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In what started as a simple family feud in Nandi, an elderly man has decided to distribute all his property to his children and remain with nothing for himself.
Augustine Kipketer Meli, 75, a father of 12, of ages between 54 and 26 years says he has had enough and decided to distribute his estate to his children and wife.
The old man unprecedented decision that has shocked villagers in his Kipchabo home that started like a mere joke after his sons blocked him from disposing off 20 Eucalyptus trees at his farm.
Mzee Meli , knowing too well that he was a self-employed and a sole breadwinner for his family, had in May 1986 planted Eucalyptus trees in part of his farm for commercial purposes.
“All my children were still in school and I knew that I was spending a lot of money in paying for their school fees and for the daily needs of my children and decided to do “old age investments” for myself,” Meli said.
In 2020, Mzee Meli decided to sale 20 of the 34 years old trees to a saw milling firm for unspecified amount of money, little did he know that his sons were always envying them but feared to ask him.
As soon as the firm moved into the farm to harvest the trees, the firms workers were chased away by Simi’s wielding son’s to block them from accessing.
According to the old man i, his son’s made unwarranted accusations against him over his decision to dispose his trees among them that he wanted to use the proceeds for to engage in immorality.
“They even ordered me out of my matrimonial home saying I could “infect” their mother who is my wife with HIV/AIDs…they even threatened kill me if I continued living with her”, Mzee Meli told The star.
Fearing for his life, he moved out his home and went to rent a house at the Kipchabo trading center leaving behind a palatial home he had constructed for his children.
His son’s decision, according to the old man might have had some degree of blessings from his wife who he claimed never sympathized with his predicaments.
The move resulted into a full scale fall-out with his wife and a section of his children, with some of them among them his daughters already married coming into his aid.
“My daughters occasionally come to do some cleaning and washing my clothes apart from managing my Tea farms to ensure that the green leaves are weighed and transported to processing factories,” Meli said.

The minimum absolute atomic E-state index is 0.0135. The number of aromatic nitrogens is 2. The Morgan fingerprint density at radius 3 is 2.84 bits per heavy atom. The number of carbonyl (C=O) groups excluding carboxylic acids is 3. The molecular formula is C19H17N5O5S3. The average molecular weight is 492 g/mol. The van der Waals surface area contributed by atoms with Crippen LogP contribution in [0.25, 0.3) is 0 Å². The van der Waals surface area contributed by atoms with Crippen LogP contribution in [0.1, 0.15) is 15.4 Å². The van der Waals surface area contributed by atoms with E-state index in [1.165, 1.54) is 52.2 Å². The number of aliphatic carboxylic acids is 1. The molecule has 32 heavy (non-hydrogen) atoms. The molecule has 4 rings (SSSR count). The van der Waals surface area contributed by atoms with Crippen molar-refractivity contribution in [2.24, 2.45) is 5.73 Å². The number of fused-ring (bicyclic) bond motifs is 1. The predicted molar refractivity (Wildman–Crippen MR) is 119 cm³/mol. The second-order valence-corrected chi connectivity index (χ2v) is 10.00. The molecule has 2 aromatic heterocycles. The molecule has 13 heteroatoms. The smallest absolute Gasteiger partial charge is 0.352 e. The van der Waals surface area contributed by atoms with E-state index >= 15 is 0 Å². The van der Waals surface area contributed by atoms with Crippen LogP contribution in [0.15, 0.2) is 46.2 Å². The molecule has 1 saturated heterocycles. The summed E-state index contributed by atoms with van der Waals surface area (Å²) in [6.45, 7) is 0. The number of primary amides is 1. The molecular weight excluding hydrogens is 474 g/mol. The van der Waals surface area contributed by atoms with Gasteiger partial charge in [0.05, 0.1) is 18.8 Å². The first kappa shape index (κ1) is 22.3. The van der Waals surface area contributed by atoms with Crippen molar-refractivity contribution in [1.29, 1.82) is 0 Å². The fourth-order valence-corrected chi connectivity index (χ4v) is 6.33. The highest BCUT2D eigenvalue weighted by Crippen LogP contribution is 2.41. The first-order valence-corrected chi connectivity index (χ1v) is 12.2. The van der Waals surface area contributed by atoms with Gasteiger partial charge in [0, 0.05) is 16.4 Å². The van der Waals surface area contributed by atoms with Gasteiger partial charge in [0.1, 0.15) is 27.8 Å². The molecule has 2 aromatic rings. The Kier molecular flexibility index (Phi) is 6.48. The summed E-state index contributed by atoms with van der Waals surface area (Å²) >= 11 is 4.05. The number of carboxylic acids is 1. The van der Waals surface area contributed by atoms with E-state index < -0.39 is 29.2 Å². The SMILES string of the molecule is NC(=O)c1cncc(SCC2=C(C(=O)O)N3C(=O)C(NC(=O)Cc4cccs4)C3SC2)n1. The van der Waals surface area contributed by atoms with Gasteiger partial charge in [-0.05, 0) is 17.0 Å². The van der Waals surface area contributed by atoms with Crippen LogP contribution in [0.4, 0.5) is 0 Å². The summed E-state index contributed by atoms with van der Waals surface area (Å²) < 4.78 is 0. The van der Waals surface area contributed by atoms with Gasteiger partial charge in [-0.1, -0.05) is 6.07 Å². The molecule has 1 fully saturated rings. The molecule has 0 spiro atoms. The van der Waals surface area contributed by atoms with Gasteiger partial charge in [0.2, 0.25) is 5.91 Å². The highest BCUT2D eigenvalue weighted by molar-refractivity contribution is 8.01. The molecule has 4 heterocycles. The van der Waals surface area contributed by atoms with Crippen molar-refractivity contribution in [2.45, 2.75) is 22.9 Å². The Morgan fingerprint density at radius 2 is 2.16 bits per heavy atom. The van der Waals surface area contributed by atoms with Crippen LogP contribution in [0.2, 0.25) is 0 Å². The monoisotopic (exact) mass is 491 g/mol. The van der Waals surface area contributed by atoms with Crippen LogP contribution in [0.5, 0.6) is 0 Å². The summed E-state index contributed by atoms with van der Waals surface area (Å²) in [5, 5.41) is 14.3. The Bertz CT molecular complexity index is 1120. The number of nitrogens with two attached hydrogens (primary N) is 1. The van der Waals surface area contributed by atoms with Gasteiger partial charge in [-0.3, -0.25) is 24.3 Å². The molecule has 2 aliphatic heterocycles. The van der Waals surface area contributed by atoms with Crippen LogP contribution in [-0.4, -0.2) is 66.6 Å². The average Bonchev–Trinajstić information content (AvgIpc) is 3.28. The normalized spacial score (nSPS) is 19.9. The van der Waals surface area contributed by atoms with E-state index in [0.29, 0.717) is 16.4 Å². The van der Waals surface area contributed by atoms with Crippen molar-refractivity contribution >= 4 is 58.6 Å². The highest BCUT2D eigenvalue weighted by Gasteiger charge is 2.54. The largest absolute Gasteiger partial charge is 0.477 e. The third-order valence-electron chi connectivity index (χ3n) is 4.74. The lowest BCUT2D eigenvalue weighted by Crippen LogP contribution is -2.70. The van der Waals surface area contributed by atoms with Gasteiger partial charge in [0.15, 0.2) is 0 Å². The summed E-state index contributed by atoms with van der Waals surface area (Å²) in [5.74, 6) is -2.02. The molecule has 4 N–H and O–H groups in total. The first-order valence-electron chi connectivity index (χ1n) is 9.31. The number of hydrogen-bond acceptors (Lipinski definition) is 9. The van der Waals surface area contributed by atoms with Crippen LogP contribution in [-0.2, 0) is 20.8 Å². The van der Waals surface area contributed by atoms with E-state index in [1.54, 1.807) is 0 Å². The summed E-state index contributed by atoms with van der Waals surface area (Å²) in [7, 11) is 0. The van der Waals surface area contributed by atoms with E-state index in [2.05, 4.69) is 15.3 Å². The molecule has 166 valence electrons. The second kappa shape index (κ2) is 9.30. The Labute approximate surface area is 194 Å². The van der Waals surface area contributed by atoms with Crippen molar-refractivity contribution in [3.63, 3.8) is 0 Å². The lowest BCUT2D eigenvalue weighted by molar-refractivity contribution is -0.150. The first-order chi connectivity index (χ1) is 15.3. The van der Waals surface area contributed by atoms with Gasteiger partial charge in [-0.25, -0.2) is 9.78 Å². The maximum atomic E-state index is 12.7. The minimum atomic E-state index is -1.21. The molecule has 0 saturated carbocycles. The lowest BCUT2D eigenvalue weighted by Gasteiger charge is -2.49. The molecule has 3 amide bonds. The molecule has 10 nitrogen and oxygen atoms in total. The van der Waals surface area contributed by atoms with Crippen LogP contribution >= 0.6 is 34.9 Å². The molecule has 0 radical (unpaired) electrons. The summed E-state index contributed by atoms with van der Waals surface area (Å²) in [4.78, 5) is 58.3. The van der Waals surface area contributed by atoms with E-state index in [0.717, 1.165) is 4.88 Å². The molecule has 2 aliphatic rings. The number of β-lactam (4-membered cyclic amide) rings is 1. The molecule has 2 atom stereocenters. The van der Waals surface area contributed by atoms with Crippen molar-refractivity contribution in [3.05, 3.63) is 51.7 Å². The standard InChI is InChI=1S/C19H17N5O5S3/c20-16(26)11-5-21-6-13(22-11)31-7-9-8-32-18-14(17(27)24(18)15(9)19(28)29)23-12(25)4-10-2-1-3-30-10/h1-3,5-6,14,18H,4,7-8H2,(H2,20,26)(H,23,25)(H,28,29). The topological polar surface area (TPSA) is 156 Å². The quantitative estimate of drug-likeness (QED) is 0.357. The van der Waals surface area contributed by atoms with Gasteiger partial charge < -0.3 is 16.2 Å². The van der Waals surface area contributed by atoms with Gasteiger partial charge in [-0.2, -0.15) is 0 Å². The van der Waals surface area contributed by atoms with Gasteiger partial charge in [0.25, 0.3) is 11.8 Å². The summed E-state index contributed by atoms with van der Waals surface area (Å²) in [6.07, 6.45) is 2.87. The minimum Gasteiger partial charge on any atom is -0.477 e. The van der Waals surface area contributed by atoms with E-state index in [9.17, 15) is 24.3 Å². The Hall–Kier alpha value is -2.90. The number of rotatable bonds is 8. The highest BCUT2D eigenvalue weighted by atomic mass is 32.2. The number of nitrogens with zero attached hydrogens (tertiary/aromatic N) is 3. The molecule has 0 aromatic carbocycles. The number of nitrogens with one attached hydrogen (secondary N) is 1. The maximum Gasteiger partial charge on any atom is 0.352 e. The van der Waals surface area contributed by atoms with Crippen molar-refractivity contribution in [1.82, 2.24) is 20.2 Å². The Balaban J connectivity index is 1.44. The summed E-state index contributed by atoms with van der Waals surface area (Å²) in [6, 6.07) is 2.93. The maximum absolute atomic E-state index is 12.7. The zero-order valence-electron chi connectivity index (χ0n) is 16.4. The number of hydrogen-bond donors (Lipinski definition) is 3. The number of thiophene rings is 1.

Meli moved to court to seek orders to be allowed to distribute his estate to his children according to “his wishes “
Represented lawyer Joshua Lagat, before Kapsabet chief magistrate Samuel Mokua, Mzee Meli convinced the court on his reasons to distribute out his properties.
His prayers were accepted and orders issued out for surveyors to move into his farms and demarcate them as per his wishes.
All the 12 children Mzee Meli sired, got a share of his properties breaking the Nandi traditional norms of distributing properties to male children alone.
“I have decided to allocate 2 acres each of Tea farms to my daughters because of their support to me while the sons who expelled and threaten to kill me will each receive a half an acre of land,” Mzee Meli revealed.
The old man had told the court that he was expelled by his two sons, namely Geoffrey Kiprono and Mark Kipchumba from his matrimonial family home.
The two did not make an appearance in court and a permanent injunction was issued by the court to block from any mode of interference during the demarcation, distribution or in any way either by themselves or their agents.
The farms are registered as Nandi/Kombe 444 and Nandi/Kombe634 measuring 15 and 6 acres each respectively.
“The two will be in contempt of court and liable for imprisonment”, Chief magistrate S. Mokua ruled.
The old man told the Star in Kapsabet that he was happy with how the court had guided him and the process as he has been living in fear from his own children.
“I never thought at one time my own children whom I have brought them up could turn against me and even tell me from their own mouths that I’m immoral and likely to infect their mother with AID’s”. He said.
On of the farms, measuring 6 acres he inherited from him father was shared to his sons, with his wife getting One acre that contains a permanent 4 bedroomed house he constructed in 1990’s.
He had told the court that “Now that I’m no-longer allowed to access my properties, I wish to seek orders to have them surveyed and subsequently distribute them to my children,” Mzee Meli submitted to the court.


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